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Is there anything good about Parkinson's Disease?

Friday October 24, 2014

I was informed recently I have a “bad attitude” toward my disease. Illustration PDS 10.2.14This got me thinking. Is there anything good about Parkinson’s Disease? Does its extensive resume of mayhem boast an item of community service I overlooked? Some instance of kindness or mercy I missed? Some redeeming quality everyone but me could see? Had I, Heaven forbid, done PD wrong?

I’ve been diagnosed now for over twelve years. That’s a fair amount of time to consider this question and the evidence for and against. In that time, I’ve seen Parkinson’s Disease destroy marriages and break the stride of strong people. I’ve seen (and felt) the anxiety it brings to sufferers and their families. I’ve experienced some of the physical damage it causes, the financial sacrifices it demands, and a few of the forms of pain it inflicts. The loss of dignity, the humiliation, the anger, the... Oops, looks like my bad attitude is showing again. Sorry. Let’s move ahead and list examples of the redeeming qualities of Parkinson’s Disease.

Ummm. Well, that list turned out to be too short to even be called a list.

“But wait”, you object, “without Parkinson’s Disease, I never would have met the great people in my support group, never learned to value the present moment the way I do now, never would have had such a challenge to rise to, never would have appreciated the ingenuity of the people that help me cope, my doctor, my therapist, my spouse...”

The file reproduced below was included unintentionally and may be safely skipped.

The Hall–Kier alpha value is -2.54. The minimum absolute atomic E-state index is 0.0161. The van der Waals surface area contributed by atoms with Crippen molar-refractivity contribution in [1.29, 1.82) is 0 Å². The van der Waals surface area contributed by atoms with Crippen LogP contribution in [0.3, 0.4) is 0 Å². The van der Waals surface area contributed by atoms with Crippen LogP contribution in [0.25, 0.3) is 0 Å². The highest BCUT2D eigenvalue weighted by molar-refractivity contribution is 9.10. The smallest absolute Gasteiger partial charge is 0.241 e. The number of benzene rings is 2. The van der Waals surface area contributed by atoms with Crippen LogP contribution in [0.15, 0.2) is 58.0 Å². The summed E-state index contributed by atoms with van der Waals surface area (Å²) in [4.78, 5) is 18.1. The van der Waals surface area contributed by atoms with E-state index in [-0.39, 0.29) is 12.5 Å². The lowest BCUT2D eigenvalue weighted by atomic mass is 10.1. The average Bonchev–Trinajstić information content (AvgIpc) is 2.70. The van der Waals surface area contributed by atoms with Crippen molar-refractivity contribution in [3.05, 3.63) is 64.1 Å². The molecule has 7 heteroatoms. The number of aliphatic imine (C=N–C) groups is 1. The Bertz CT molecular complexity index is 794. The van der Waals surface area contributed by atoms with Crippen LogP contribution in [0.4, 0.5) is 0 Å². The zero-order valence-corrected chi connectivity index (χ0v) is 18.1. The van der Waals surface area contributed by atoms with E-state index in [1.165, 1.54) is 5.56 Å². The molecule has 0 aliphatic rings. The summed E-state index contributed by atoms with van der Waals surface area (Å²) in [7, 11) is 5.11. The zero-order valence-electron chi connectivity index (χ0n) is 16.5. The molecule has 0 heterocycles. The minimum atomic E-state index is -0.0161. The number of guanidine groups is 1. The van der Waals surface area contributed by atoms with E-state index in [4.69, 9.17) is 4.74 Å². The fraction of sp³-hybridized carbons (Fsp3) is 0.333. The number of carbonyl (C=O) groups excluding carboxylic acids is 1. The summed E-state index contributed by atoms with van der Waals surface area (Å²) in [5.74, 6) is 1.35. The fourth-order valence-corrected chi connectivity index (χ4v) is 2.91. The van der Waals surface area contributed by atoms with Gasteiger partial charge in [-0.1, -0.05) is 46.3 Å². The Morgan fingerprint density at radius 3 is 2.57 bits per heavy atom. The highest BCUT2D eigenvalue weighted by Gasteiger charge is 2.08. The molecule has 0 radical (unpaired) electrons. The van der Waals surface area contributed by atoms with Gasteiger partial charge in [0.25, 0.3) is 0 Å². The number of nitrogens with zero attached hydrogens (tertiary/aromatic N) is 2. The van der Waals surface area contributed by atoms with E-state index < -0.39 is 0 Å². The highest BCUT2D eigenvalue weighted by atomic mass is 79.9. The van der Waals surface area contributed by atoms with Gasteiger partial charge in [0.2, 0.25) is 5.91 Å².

Those are all blessings. But they aren’t Parkinson’s Disease. They are examples of something quite different: the human responses to Parkinson’s. It’s surprisingly easy to confuse the two, and it happens all the time. People credit their disease for virtue they should credit to themselves. This often includes achievements they have managed in spite of their disease. When you hear people saying “I never would have written a book if not for Parkinson’s Disease”, or “Parkinson’s is the reason I became more involved with my community.” it’s not that Parkinson’s made something good happen.  What really happened is that they responded to the disease in a healthy way. Only where there is choice is there good or bad. Diseases don’t make choices. People do.

It’s very similar problem to the problem with the belief, which I have heard expressed more than once, “It’s lucky for those of us with Parkinson’s that Michael J. Fox was diagnosed with PD. No. Wealthy and prominent people are diagnosed with diseases all the time. Big deal. What is lucky for us is the way that Fox chose to respond. He uses his prominence and wealth to draw attention to PD and to advance research as much as he can. It wasn’t lucky for us he got sick. We are lucky that he chose to engage with his disease in a way few people, wealthy or not, manage to rise to.

Is this a distinction without a difference? Not if you believe it is wrong to take comfort or derive other benefits from the suffering of someone else. Not if you believe in rendering credit where credit is due. Not if you believe in celebrating the hard work and success of those who summon the strength to do what is right in the face of seemingly overwhelming circumstances.

This, of course, depends on the idea that we have a choice about how we respond to problems. That is not a foregone conclusion for those of us who can’t even make our own bodies do what we ask them to do, let alone bend the universe to our will. So forgive me if I have a bad attitude. It’s not bad if I can’t help it.

Peter Dunlap-ShohlPeter Dunlap-Shohl
NWPF Blogger

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